SciELO - Scientific Electronic Library Online

vol.70 issue1Multiple subcortical strokes caused by mucormycosis in a patient with lymphomaFacial somatosensorial evaluation in idiopathic trigeminal neuralgia author indexsubject indexarticles search
Home Pagealphabetic serial listing  

Services on Demand




Related links


Arquivos de Neuro-Psiquiatria

Print version ISSN 0004-282X

Arq. Neuro-Psiquiatr. vol.70 no.1 São Paulo Jan. 2012 



Cervical myelopathy caused by ligamentum flavum ossification


Mielopatia cervical por ossificação do ligamento amarelo



Wellingson Silva PaivaI; Matheus Schimidt SoaresI; Luca Silveira BernardoI; Roger Schimidt BrockI; Manoel Jacobsen TeixeiraII

Division of Neurosurgery, Hospital das Clínicas, Medical School, University of São Paulo (USP), São Paulo SP, Brazil.

IMD; Staff - Division of Neurosurgery, USP, São Paulo SP, Brazil
IIMD, PhD; Full Professor of Neurosurgery, USP, São Paulo SP, Brazil




Ossification of the ligamentum flavum (OLF) is a rare manifestation and when causing myelopathy it affects essentially the thoracic spine1. Only a few cases of symptomatic cervical disease have been reported, with all patients being Japanese2. The first OLF case reported in a Caucasian was performed by Parekh et al., in 19933. Since then, 19 cases have been reported in Caucasian patients and all of them in the thoracic spine2. The authors report the first case with cervical myelopathy caused by OFL in a Caucasian patient surgically treated with a good outcome.



A 66-year-old Caucasian woman presented two months of gait disturbance, weakness of the inferior limbs and several episodes of falling down. She noticed progressive sensory loss, which ascended to the mid-thoracic level. Neurological examination of the upper and lower limbs revealed normal tone, bilateral clonus, power in the limbs was 3/5 throughout and equal in all limbs, and hypereflexia in inferior limbs. She had absent sensation below T4 and bilateral ulnar three fingers and ulnar halves. There was no related trauma in her history.

A magnetic resonance image (MRI) demonstrated low signal in the region of the ligamentum flavum in T2 images from C2 to C5 (Figure). There was spinal cord compression at C3 to C6 levels, with the most severe being between C3 to C4. A computed tomography (CT) scan confirmed the OLF at levels C2 to C5 (Figure).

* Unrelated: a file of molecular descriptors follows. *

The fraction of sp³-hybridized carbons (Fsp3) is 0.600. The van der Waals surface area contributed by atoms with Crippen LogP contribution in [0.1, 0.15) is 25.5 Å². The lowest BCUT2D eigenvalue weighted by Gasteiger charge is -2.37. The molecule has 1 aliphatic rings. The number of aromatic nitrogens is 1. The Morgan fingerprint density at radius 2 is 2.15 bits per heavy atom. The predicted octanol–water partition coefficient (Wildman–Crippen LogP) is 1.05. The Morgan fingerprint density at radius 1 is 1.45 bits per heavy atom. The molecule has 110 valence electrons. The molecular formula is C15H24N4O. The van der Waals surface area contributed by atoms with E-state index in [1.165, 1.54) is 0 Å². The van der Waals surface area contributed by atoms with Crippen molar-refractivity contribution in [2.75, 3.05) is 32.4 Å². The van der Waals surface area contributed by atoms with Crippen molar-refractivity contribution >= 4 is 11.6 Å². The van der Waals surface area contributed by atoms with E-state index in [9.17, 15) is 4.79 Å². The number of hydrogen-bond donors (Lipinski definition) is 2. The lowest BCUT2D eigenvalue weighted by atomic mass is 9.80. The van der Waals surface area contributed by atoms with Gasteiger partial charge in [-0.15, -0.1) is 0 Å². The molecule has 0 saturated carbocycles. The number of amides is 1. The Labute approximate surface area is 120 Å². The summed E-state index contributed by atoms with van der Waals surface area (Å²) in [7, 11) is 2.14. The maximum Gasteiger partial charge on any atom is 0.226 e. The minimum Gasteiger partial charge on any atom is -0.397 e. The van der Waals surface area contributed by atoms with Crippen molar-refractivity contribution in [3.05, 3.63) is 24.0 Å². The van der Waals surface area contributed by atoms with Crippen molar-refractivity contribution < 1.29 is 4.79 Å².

Decompressive laminectomy with removal of the ligamentum flavum from C3 to C6 was performed. In the two-month follow-up, post-surgery examination revealed normal tone, absent clonus, return of 4/5 power throughout both her four limbs and normal reflexes.



Since Polgar first reported a case of OLF in 1920 using plain lateral radiographs, most reports of thoracic myelopathy originated from Japan4,5. Cervical spine ossification is rarer, and there have been no cases reported in Caucasians. The histopathological aspects of OLF are similar to ossification posterior to longitudinal ligament (OPLL)2. OPLL also begins with a degeneration of ligamentous fibers and is followed by endochondral ossification. This process suggests a common etiological factor; these two affections are considered to be a form of ectopic ossification. Ectopic ossifications like OLF can be caused by an increase in the concentration of fibronectin or in the concentration of bone morphogenetic protein4. Both OPLL and OLF are commonly reported in Japanese populations, raising the possibility of a genetic link between the two4. The study reported by Ono et al.5 has preliminarily indicated that abnormalities in the type XI collagen gene may be involved in spine ossification. Based on the similarities at the molecular level in the calcification process, it may be reasonable to hypothesize that a similar abnormality in a collagen gene may be the cause for OLF.



The prognosis after surgery can be good, especially if intramedullary hyperintensities are absent in preoperative MRI2. The partial improvement of the symptoms is probably due to the irreversible spinal damage caused by a long-term cord compression. The OLF presents complex physiopathology and it is rare in non-Asians.



1. Gondim J, Ramos Jr F. Thoracic spinal cord compression at two levels due to ligamentum flavum calcification: case report. Arq Neuropsiquiatr 1998;56:312-316.         [ Links ]

2. Ono K, Yonenobu K, Miyamoto S, Okada K. Pathology of ossification of the posterior longitudinal ligament and ligamentum flavum. Clin Orthop Relat Res 1999;359:18-26.         [ Links ]

3. Parekh HC, Gurusinghe NT, Perera SS, Prabhu SS. Ossification of the ligamentum flavum in a Caucasian: case report. Br J Neurosurg 1993;7:687-690.         [ Links ]

4. Miyamoto S, Takaoka K, Yonenobu K, Ono K. Ossification of the ligamentum flavum induced by bone morphogenetic protein. An experimental study in mice. J Bone Joint Surg Br 1992;74:279-283.         [ Links ]

5. Ono K, Yonenobu K, Miyamoto S, Okada K. Pathology of ossification of the posterior longitudinal ligament and ligamentum flavum. Clin Orthop Relat Res 1999;359:18-26.         [ Links ]



Wellingson Paiva
Rua Eneas Aguiar 255
05403-010 São Paulo SP - Brasil

Conflict of interest:
There is no conflict of interest to declare.

Received 12 July 2011
Accepted 04 August 2011

Creative Commons License All the contents of this journal, except where otherwise noted, is licensed under a Creative Commons Attribution License